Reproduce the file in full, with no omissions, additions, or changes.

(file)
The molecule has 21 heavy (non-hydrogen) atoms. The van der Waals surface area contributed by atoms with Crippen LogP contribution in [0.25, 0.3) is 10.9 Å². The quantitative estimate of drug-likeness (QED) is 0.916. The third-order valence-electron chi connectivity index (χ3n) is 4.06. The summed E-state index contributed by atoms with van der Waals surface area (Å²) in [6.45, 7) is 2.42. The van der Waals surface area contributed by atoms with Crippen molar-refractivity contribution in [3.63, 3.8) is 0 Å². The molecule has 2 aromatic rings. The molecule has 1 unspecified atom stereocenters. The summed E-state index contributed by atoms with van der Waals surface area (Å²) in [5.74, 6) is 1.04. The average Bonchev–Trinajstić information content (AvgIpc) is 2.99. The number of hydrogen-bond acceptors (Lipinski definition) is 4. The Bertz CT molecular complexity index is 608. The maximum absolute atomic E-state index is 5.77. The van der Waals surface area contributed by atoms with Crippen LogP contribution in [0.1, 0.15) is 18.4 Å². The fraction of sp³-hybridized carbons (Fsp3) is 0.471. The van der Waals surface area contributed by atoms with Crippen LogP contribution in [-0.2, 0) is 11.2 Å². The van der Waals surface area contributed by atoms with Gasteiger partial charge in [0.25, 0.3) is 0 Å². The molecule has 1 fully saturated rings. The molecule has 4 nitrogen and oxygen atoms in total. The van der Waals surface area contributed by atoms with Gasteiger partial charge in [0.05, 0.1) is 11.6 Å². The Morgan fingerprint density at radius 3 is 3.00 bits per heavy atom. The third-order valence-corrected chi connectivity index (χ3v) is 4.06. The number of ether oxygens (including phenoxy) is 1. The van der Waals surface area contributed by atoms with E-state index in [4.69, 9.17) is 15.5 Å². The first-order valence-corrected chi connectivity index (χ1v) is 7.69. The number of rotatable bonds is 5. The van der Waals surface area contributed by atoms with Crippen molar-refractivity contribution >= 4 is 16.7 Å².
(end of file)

The molecule has 21 heavy (non-hydrogen) atoms. The van der Waals surface area contributed by atoms with Crippen LogP contribution in [0.25, 0.3) is 10.9 Å². The quantitative estimate of drug-likeness (QED) is 0.916. The third-order valence-electron chi connectivity index (χ3n) is 4.06. The summed E-state index contributed by atoms with van der Waals surface area (Å²) in [6.45, 7) is 2.42. The van der Waals surface area contributed by atoms with Crippen molar-refractivity contribution in [3.63, 3.8) is 0 Å². The molecule has 2 aromatic rings. The molecule has 1 unspecified atom stereocenters. The summed E-state index contributed by atoms with van der Waals surface area (Å²) in [5.74, 6) is 1.04. The average Bonchev–Trinajstić information content (AvgIpc) is 2.99. The number of hydrogen-bond acceptors (Lipinski definition) is 4. The Bertz CT molecular complexity index is 608. The maximum absolute atomic E-state index is 5.77. The van der Waals surface area contributed by atoms with Crippen LogP contribution in [0.1, 0.15) is 18.4 Å². The fraction of sp³-hybridized carbons (Fsp3) is 0.471. The van der Waals surface area contributed by atoms with Crippen LogP contribution in [-0.2, 0) is 11.2 Å². The van der Waals surface area contributed by atoms with Gasteiger partial charge in [0.25, 0.3) is 0 Å². The molecule has 1 fully saturated rings. The molecule has 4 nitrogen and oxygen atoms in total. The van der Waals surface area contributed by atoms with Gasteiger partial charge in [0.05, 0.1) is 11.6 Å². The Morgan fingerprint density at radius 3 is 3.00 bits per heavy atom. The third-order valence-corrected chi connectivity index (χ3v) is 4.06. The number of ether oxygens (including phenoxy) is 1. The van der Waals surface area contributed by atoms with E-state index in [4.69, 9.17) is 15.5 Å². The first-order valence-corrected chi connectivity index (χ1v) is 7.69. The number of rotatable bonds is 5. The van der Waals surface area contributed by atoms with Crippen molar-refractivity contribution >= 4 is 16.7 Å².